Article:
With Projectors becoming more and more affordable, the option of owning one for footie matches and movie nights is becoming a reality. Toshiba has produced the MT200 a budget model, to suit the middle market. But can it deliver?
The MT200 is all about the entry-level. Its small, sleek, polished white covering will sit comfortably in any iPod loving home. The design isn’t anything to write home about, but it’s compact and will tuck away comfortably in a cupboard when not in use.
Under the shell, the options are basic, but adequate. The back offers connection of Component Video for your console or DVD player as well as DVI input for your laptop or HDMI compatible technology. The latter makes this HD ready and with High Definition becoming a reality in movie, television and console worlds, this can only be a good thing.
The default projection is the widescreen 16:9 format. This is great when it comes to watching the latest blockbuster projected to the size of your living room wall, but annoying if you mainly use this for showing presentations via a 4:3 ratio computer.
It’s clear from the specifications that this DLP projector has been designed for home use and city dwellers with compact bijous will be pleased to see that the minimum projection distance is just 4ft (1.2meters). At this distance you can achieve a crisp image 24in (60cm) in diagonal. Those with slightly bigger houses can also benefit from the projector’s throw.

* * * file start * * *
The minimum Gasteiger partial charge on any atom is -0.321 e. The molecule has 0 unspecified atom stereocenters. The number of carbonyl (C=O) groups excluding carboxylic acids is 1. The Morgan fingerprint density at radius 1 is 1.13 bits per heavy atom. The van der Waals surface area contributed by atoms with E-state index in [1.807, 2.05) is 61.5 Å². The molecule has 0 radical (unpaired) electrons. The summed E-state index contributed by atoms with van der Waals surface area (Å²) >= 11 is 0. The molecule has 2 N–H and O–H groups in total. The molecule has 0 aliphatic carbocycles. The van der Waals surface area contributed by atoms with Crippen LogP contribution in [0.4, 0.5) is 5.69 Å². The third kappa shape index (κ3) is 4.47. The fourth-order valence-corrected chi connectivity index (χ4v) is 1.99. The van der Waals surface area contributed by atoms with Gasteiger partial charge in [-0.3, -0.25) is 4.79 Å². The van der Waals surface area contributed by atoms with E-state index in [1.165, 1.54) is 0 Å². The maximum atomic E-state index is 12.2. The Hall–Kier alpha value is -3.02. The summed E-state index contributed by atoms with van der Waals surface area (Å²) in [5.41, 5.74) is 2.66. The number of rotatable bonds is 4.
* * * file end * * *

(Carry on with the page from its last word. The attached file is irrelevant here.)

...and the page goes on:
At the other end of the scale, the furthest projection is almost 40ft (12metres) from the wall and a whopping 290in (7.36m) diagonal. At this size and range, we would expect you to opt for something a little higher up the food chain and in our tests we found the best results were around the 6-8ft diagonal or in layman’s terms about the size of a king size bed sheet.
In our tests with various movies, console games and computer presentations, the colours where sharp, clear, well defined and surprising bright. Toshiba boasts an impressive 2500:1 contrast ratio for the MT200 as well as 750 lumens of light and this meant that you can easily watch this is a light room rather than having to run out and invest in blackout curtains or a new cellar.
Overall, this nice tidy little unit will not break the bank. The easy use and lack of technical setup required will certainly appeal to those venturing into projector land for the first time.
The on screen menu system was easy to use if you find yourself having to change the settings, although for the average user we doubt you will need to venture here as most of the setup is automatic including finding your input source.
The design isn't as funky as Toshiba's ET1, but then considering you use this when it's dark, for once looks aren't important. We like it.